9. Hold On – Evans McCrae
Americana UK described the duo’s debut album Only Skin as ‘difficult to pin down in terms of genre’, before deciding that ‘these songs quietly convey intense emotions across a range of styles touching on folk, pop ballads and alternative rock’.
10. Just Another Pop Act – Silent Forum
Silent Forum’s Welsh Music Prize-nominated debut album Everything Solved At Once (2019) was a truly introspective affair, with lyricist Richard Wiggins dead set on examining the internal workings of a 21st Century pop band. “Just Another Pop Act” picks up where the album left off, with Wiggins explaining ‘Silent Forum are possibly the most self-referential band on Earth and “Just Another Pop Act” pushes that to breaking point, referencing two former songs by the band and the title of the book Pop Hack by the organiser of this compilation Kevin McGrath. Not that you need to know any of that. Usually the band jam out each of their songs as a four piece, sharing the entire writing process. This song, however, saw Dario (guitar) send an instrumental track for Richard (vocals) to sing over, and we went from there ending with Charlie (production) amping the track up x1000. It’s an experiment – hope you enjoy.’
11. Enemy Of Promise – Nightingales
Described in John Robb’s definitive book on post punk (“Death To Trad Rock”) as ‘The misfits’ misfits’ and comprising an ever fluctuating line up, based around lyricist/singer Robert Lloyd, the Nightingales enjoyed cult status in the early ’80’s as darlings of the credible music scene and were championed by John Peel, who said of them – ‘Their performances will serve to confirm their excellence when we are far enough distanced from the 1980’s to look at the period rationally and other, infinitely better known, bands stand revealed as charlatans’. “Enemy of Promise” is taken from the album Perish the Thought (2018).
12. In Living Memory – Me Against Misery
If you want a realistic picture of Britain post-Brexit and mid-pandemic, then Songs From The Divided Kingdom will soon put you straight. Matt Rhys Jones (aka Me Against Misery) explains the significance of the track he donated to V4Velindre ‘If one song captures the ethos of Me Against Misery, it is “In Living Memory”. It’s a protest against the prescribed misery of capitalism, the deliberate stifling of creativity and a system of living that erodes the soul’.
13 Danger In The Western Hemisphere – Burning Ferns
Burning Ferns’ Tony Gray gave me the lowdown on the band’s excusive V4Velindre track. ‘Danger in the Western Hemisphere is a creepy psych-country cry of despair about the collective loss of reason that gives rise to the misinformation that causes COVID denial, anti-vaxxers and conspiracy theorists. Alternative realities are being moulded in the Western Hemisphere by the drip drip of misinformation into the left hemisphere of our brains. So it’s a bit of a psycho-social rant. It was written in lockdown when I was listening to Buffalo Springfield a lot, watching the news daily and scrolling Twitter a bit too much.’
14. Hey – Adwaith
A knockout single from 2019, which illustrates the political cutting edge of the Welsh Music Prize winners. As the band explain: ‘“Hey” is a song about people ignoring obvious facts that are right in front of them. Global leaders are not acting upon climate change, and they can’t ignore it for much longer.’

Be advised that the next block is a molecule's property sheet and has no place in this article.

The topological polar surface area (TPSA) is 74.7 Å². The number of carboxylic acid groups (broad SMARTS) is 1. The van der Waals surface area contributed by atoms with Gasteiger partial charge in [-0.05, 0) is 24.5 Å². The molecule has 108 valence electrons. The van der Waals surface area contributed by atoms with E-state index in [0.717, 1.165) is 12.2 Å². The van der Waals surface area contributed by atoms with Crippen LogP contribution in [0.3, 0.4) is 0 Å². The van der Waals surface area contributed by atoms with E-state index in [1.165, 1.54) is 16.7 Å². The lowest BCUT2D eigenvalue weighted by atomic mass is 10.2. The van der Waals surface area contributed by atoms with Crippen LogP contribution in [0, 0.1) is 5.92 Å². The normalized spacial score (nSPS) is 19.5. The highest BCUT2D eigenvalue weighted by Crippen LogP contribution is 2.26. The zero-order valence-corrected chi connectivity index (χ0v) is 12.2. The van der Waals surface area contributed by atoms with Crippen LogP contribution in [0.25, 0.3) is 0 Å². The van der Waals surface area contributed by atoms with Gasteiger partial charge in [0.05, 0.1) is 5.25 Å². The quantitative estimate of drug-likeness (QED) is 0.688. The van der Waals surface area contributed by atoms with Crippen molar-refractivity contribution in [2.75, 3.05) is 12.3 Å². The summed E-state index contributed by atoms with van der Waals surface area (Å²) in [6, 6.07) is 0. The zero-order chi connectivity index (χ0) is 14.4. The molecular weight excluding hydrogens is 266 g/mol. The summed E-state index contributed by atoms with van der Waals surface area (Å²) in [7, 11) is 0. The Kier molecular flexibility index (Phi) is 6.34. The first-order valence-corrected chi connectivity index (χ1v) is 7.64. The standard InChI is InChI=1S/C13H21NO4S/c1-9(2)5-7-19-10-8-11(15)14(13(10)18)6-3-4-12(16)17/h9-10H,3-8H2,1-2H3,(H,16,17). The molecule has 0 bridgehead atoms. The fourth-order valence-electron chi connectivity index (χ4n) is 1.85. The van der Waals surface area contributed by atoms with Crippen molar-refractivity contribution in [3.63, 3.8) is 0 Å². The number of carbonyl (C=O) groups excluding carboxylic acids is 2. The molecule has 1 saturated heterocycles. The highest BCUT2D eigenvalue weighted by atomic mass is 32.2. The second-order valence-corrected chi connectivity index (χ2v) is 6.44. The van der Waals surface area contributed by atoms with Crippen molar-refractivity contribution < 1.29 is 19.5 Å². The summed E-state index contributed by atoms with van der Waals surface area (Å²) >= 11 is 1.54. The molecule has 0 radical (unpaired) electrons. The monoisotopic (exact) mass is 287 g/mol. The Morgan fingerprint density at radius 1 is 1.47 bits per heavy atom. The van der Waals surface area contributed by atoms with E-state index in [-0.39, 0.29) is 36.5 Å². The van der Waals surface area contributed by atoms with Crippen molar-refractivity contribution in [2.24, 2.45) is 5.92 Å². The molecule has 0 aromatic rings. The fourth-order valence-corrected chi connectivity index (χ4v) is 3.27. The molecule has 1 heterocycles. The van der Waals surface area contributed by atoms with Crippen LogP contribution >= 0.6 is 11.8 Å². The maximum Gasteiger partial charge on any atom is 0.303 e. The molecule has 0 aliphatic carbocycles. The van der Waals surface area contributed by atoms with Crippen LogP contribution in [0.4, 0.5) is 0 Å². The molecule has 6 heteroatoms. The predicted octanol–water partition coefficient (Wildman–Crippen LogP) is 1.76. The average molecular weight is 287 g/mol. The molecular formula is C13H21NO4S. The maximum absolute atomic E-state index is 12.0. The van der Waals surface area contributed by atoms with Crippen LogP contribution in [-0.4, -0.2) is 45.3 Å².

15 Feel The Sun – Y Dail
‘I wrote and recorded Feel the Sun specifically for the Velindre project on an afternoon in late August. I’m pleased with how it turned out; I’d had a chant in my head which gave an atmosphere of optimism and melancholy mixed together. I enjoyed recording it on acoustic guitar as I’ve been playing electric almost exclusively for a long time, and I also enjoyed using an old keyboard through a spring reverb, to get a sort of Brian Wilson feel.’
16. Crazy Street – That Forgotten Band
A happy by-product of V4Velindre is that this unreleased earworm has been taken out of cold storage by Jussi Helle and Jari Oisalo, who explained, ‘Crazy Street is about surrendering oneself to the pure joy of recognizing good vibes in life. You don’t need to pretend to be cool, you don’t always have to make progress and commit yourself to new things. You can take a day, a year or a decade off and just groove to the beat and let it move your feet! I don’t remember when it was recorded (sometime during winter 2018 with the 12-string guitar added this summer), but it was a song that really captured that 60s feeling I was looking for (Dylan, Stones).’
17. Angels & Neil Diamond – SUPER 8
‘“Angels & Neil Diamond” is probably the most personal song I’ve written to date but it’s one that listeners can hopefully relate to. It’s about the trials & tribulations of growing up. It’s also a musical thank you to the NHS in parts as, were it not for our wonderful health service, my father wouldn’t still be with us today. When I was asked to contribute to this fine cause this was the first song that sprang to mind. I am honoured to be part of this fundraising venture and in great company here’.
18. Silly Me – Boy Azooga
Boy Azooga’s debut album 1,2, Kung Fu! was proclaimed by the NME as ‘Bright, exciting and full of effortlessly intelligent songwriting’. It’s a description that applies equally to the Welsh Music Prize winner’s stand-alone release “O Silly Me”, a track which Davey Newington pithily explains is ‘about worry: written when worried, that might hopefully ease some worry for other worriers. Hope you enjoy it (no worries if not).’